Celebrating the Big 25!

number 25 in flat designYeah, that’s right. Last week, I told you no one cares about your anniversary and/or your birthday. And now here I am, whooping it up over our 25th Language Lab podcast.

But I’m not really whooping. I’m sharing.

I just took a look at which podcasts had been listened to the most. To be honest, I thought there’d be a type of word that piqued listeners’ interest. New words or funky words or made up words. You see, podcasting was a new venture for Claxon. It was an experiment. The goal was to offer word-loving do-gooders a new way to think about language (and, on occasion, life).  To that end, we’ve looked at a wide variety of words: words we use all the time (e.g. ‘and’), words we rarely use (e.g. ‘peregrination’) and words that aren’t really words at all (e.g. ‘alot’).

As you’ll see from the Top 3 Most-Listened to Podcasts below, there wasn’t a trend. Nope. No type of word jumped out as most popular and compelling. Oh well. Still fun to see which words got the most air-time, as it were.

If you have shared these podcasts with others–THANK YOU. I work hard to make these podcasts worthy of your time and deeply appreciate you sharing them with others.

If haven’t listened to a podcast yet, here are the ones your do-gooding colleagues have found the most interesting. I hope you enjoy!







No one cares about your anniversary

Delicious birthday cupcake on table on light backgroundJust like you and your mom are really the only ones who care about your birthday, very few people care when your organization has an anniversary.

The reality is people care about ourselves. It’s human nature. So your birthday really isn’t that big of a deal to most other people. Not that they aren’t happy for you. But it’s not, like, a super huge deal.

Ditto for organizational anniversaries. Should you celebrate milestones? Sure. But make sure you’re clear on what you’re really doing and why. Don’t waste resources celebrating something that other people don’t really care about.

As counter-intuitive as it may seem, don’t make the celebration about your organization. Make it about the change you’ve created during that period of time. Make it about the people you’ve been fortunate enough to serve and work with. Make it about your donors and volunteers and supporters who made it all possible.

Birthdays and anniversaries are good times to pause and reflect on who, and what, is important to you. What’s working? Who can you thank for that? What’s not working? How can you change that?

One handy, yet albeit odd, way to come at this whole birthday/anniversary thing is from the perspective of a eulogy.  Sounds weird but is really powerful. Listen to this week’s podcast and you’ll get to hear one of the very best “eulogies” ever written. It’ll give you a whole new perspective on things!


Should you stick with it or take a break?

humor, journey, arriving, lead

When it comes to messaging and language and words, it’s easy to get stuck. You’ve stared at the same set of words for hours. You want to yank your hair out. But the deadline is looming. You must stick with it!!!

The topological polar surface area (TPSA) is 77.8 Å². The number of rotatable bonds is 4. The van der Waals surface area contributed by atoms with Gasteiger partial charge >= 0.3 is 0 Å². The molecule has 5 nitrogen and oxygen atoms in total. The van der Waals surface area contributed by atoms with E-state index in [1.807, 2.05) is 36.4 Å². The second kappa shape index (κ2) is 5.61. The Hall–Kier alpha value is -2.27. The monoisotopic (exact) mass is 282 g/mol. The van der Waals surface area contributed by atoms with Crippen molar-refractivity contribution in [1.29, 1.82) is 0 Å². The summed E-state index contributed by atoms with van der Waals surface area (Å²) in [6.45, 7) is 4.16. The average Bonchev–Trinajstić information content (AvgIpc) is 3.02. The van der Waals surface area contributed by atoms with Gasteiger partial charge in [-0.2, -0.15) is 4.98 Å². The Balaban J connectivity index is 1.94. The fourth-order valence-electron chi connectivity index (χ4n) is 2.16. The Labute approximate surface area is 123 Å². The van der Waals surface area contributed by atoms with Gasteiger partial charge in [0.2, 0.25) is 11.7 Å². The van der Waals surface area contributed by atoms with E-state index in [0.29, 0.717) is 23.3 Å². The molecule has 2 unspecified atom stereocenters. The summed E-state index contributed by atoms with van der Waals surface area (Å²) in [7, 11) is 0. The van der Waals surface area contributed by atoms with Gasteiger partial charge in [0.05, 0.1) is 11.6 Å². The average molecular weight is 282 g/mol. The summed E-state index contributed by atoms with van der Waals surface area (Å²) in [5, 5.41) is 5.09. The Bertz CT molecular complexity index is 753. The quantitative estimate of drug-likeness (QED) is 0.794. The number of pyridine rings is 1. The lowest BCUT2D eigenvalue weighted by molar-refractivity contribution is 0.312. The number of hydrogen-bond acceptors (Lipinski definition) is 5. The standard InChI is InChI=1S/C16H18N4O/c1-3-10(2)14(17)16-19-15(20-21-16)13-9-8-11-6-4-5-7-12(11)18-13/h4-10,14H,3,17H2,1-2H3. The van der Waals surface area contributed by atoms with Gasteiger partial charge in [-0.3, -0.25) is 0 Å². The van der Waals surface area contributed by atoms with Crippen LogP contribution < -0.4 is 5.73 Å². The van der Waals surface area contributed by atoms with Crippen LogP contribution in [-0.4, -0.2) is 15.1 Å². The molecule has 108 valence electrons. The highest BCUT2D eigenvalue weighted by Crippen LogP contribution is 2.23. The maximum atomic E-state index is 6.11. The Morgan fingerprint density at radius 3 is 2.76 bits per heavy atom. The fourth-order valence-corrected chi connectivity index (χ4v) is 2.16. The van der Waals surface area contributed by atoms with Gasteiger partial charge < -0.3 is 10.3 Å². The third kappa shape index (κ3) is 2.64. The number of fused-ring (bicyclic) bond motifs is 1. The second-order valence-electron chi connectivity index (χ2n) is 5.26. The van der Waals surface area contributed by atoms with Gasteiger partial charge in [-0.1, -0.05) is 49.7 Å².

Yes, you have to remain focused on your priority for the day. But maybe what you need is a good ol’ peregrination. Yep, some purposeful mental meandering might be exactly what you need to get you to your goal. 

Not sure what a peregrination is? Kick up your heels and find it in this week’s podcast. You just might find that taking a break gets you closer to arriving at your destination.


Are you sorry? Really?

Sorry Torn Paper ConceptAs I was walking into the office this morning, a woman with a jaunty ponytail was wheeling a trolley filled with boxes through a set of double doors. I had to wait about 8 seconds for her to maneuver through the door. As she passed me, she said, “So sorry to make you wait.”

I thought, “Geez, no need to be sorry. No biggie to have to wait. It was only 8 seconds!”

This got me thinking about the word ‘sorry’. We hear it and use it all the time. But what does it really mean?!

Vicki, one of our fab interns, thinks the words ‘I’m sorry’ are straight up lame. She goes so far as to tell us never to say ‘I’m sorry’ in this post.

I’m not sure I can get behind the categorical elimination of the words “I’m sorry” because sometimes you really are sorry. It’s how you say the words and what you follow up with that makes a difference, it turns out. If you listen to this week’s Language Lab podcast, I lay out the anatomy of an effective apology and look at how different cultures relate to, and use, the word ‘sorry’. Kinda fascinating, IMHO.

The Wordifier
data showed us that 16.9% of nonprofits use the word ‘sorry’ on their website. It gets a yellow “Whoa, Nelly” light. I’m curious about this. Are nonprofits sorry for something they’ve done? Are they referring to a sorry state of affairs which they are trying to rectify? For what are nonprofits sorry? Certainly not for doing everything in their power to create a better world. Further research may reveal more on nonprofits’ relationship with apologies. I just hope they’re following-up with the two magic questions that make for an effective apology (which I cover, yep, in the podcast).



Are you confussled?

Businessman confusingConfused + fussed = confussled

Yep, it’s a sniglet. My daughter coined it while doing her homework recently. Flummoxed could’ve worked. But confussled is so fun to say that it makes you smile. And when you smile, you become less fussed about the whatever is bugging you. So you un-confussle yourself just by saying you’re confussled. How cool is that?!

This podcast is about language’s infinite capacity for adaptability…and what that means for you.


Heard any good sniglets recently?